A Case of Conscience compares favorably with other novels of apocalyptic science fiction, such as Arthur C. Clarke’s Childhood’s End (1953), and with other novels treating conflict between science and religion, such as Walter M. Miller, Jr.’s A Canticle for Leibowitz (1960). For the most part it avoids the sentimental, stilted narrative voice that often blemishes science fiction with a cosmic reach, and the machinery of its tight plot does not dissipate the “double truth” of its theme.
It is much to the credit of James Blish’s novel that it does not attempt to downplay the very real conflict between the scientific and religious worldviews. Instead, it thematizes that conflict in the attractively human-scale figure of Ruiz. Ruiz underlines the novel’s title by constantly being attuned to the promptings of conscience, no matter how inconvenient, and constantly aware of his mental life, whether it is driven by reason or by emotion. He is mortified when the pope shows him that his lapse into heresy was the result of an unscientific failure to consider alternative hypotheses. He is annoyed by his chronic sinusitis. He is bemused when he finds himself, a professed celibate, having vaguely lustful thoughts about the nubile and modest Liu Meid. He is aware of his own worldly satisfaction when he proves to be correct in his predictions. At once a minister of religion and a practicing scientist, Ruiz knows that apparently contrary propositions can be said to be true—the sick child is saved by prayer, and she is saved by an antibiotic. Lithia is destroyed by an exorcist, and the planet is destroyed in a massive industrial accident.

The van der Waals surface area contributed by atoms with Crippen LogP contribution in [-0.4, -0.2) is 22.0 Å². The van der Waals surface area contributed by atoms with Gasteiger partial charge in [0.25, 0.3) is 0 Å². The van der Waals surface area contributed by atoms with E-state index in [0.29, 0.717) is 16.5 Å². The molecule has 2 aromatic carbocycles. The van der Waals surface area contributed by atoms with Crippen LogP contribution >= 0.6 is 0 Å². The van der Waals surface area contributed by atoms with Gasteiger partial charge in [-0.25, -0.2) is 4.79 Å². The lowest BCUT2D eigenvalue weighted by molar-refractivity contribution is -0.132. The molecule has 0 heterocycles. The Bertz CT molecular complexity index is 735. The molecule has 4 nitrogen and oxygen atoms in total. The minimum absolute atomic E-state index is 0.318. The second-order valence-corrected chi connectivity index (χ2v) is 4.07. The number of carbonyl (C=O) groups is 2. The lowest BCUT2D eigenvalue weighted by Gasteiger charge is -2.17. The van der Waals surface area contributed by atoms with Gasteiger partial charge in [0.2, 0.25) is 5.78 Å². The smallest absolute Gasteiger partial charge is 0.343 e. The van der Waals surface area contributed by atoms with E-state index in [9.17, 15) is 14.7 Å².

A blemish on the novel is the caricature of the amoral scientist in the form of Paul Cleaver, who comes across as a pasteboard villain, cursing, angry, and violent for no particular reason. His assertion of scientific and technological arrogance is too much like the vulgarity of the real estate developer who wants to build a shopping center in the last piece of wetland. He is thus in stark contrast to the complex and tormented Ruiz. The severe contrast can make the novel seem less ambiguous than it is. Few writers, however, can resist the urge to indulge in the luxury of a comical villain, and despite this fault Blish’s novel improves with each rereading.